[EXCLUSIVE] There’s More To Sofia’s Story: The Girl That Was Publicly Shamed By A Malaysian Gym

Recently graduated Sunway University student, Sofia Cholan, found herself on the receiving end of rude customer service after inquiring about losing weight with a fitness gym that was “for women by women”. Her story was published by local media sites after it started showing up all over Instagram. The issue? Their snarky and sarcastic response to her question. The gym also posted pictures from her personal Instagram profile, alongside her message to them – without her consent. And while the gym has gone on to “share their side of the story”, Sofia has also come up to say that she’s not backing down.

 

 

What made you reach out to them?

I have always struggled with my weight. Growing up, I was always the biggest girl in class or the fattest in the room. It didn’t bother me much when I was in primary school even though other kids would call me names like “gajah” or “badak” because, innocently enough, I know those animals to be cute despite being big. But when I got to secondary school, it became more apparent that being “fat” is bad. I had been diagnosed with Asthma when I was 7-8 years old and when my asthma acted up, I had to be put on steroids which had side effects like an increase in appetite. Now, I’m not blaming some pills I took, but it definitely didn’t help with trying to lose weight. The older I got, the harder I was on myself. My closest friends were runners or school athletes and I never made the cut.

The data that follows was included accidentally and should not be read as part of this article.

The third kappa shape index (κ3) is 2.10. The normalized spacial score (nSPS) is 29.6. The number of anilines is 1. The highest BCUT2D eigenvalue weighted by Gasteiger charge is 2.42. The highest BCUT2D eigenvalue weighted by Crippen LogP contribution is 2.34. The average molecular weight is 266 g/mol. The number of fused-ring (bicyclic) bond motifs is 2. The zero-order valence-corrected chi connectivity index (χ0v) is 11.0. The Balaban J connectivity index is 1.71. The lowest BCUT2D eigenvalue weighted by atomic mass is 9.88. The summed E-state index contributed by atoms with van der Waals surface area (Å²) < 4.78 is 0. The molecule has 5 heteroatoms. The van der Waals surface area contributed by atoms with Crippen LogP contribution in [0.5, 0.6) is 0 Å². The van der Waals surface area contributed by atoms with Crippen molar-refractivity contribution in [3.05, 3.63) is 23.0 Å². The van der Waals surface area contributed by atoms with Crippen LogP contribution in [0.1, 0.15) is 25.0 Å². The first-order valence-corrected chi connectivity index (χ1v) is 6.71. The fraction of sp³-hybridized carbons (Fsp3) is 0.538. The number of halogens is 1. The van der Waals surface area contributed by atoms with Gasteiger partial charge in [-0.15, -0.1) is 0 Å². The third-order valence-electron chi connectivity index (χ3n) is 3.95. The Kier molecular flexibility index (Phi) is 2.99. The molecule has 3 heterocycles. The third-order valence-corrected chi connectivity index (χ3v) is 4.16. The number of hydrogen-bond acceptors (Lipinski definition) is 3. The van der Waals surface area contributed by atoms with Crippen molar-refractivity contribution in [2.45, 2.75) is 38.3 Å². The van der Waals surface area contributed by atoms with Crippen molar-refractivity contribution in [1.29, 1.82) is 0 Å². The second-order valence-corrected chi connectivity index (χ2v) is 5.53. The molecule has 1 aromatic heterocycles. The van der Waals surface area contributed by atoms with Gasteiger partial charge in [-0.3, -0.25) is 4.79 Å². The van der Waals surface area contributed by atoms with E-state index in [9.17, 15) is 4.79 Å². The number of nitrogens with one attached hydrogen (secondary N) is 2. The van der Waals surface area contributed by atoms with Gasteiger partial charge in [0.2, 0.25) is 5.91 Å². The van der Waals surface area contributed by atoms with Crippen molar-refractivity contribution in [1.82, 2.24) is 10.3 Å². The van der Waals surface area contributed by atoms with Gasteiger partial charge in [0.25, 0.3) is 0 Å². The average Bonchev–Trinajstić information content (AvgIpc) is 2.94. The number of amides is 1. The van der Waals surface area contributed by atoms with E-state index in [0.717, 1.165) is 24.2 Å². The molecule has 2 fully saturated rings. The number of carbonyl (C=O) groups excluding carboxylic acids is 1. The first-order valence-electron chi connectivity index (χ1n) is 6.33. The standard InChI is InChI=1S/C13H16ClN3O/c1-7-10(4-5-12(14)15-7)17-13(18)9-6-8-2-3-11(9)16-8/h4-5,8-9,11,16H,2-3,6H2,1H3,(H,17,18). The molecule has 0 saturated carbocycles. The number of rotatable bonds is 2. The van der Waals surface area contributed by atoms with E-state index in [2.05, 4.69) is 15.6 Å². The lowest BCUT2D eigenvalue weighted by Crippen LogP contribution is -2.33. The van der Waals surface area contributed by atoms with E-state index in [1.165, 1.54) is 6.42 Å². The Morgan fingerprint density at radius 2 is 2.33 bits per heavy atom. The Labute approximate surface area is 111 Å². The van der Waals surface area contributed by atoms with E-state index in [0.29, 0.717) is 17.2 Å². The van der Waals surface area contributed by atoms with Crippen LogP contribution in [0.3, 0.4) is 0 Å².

I remember that when I was 13, I had posted a photo of myself in a bikini top on Facebook. It wasn’t even a full photo, just a top portion selfie and people were commenting saying that I should be embarrassed to even wear a bikini with the size I am and how I look. Some people even said that that photo made them sick. Of course, shortly after, I had it removed because I was just so upset about it. Just a year or so after, I had posted another photo (sort of like an ootd but ootds didn’t exist back then) and my caption was “I may be a size 10 but at least my personality is a 10/10” – looking back now I am cringing haha but what I said is still relevant (though I’m no longer a size 10). I’ve always believed that personality matters. People should strive to look and feel good but it shouldn’t come at the cost of losing your personality. People were saying that I “definitely don’t look like a size 10 more like an XXXL” and some even took a hit to my confidence and said that I shouldn’t be posting photos all together because of how I looked.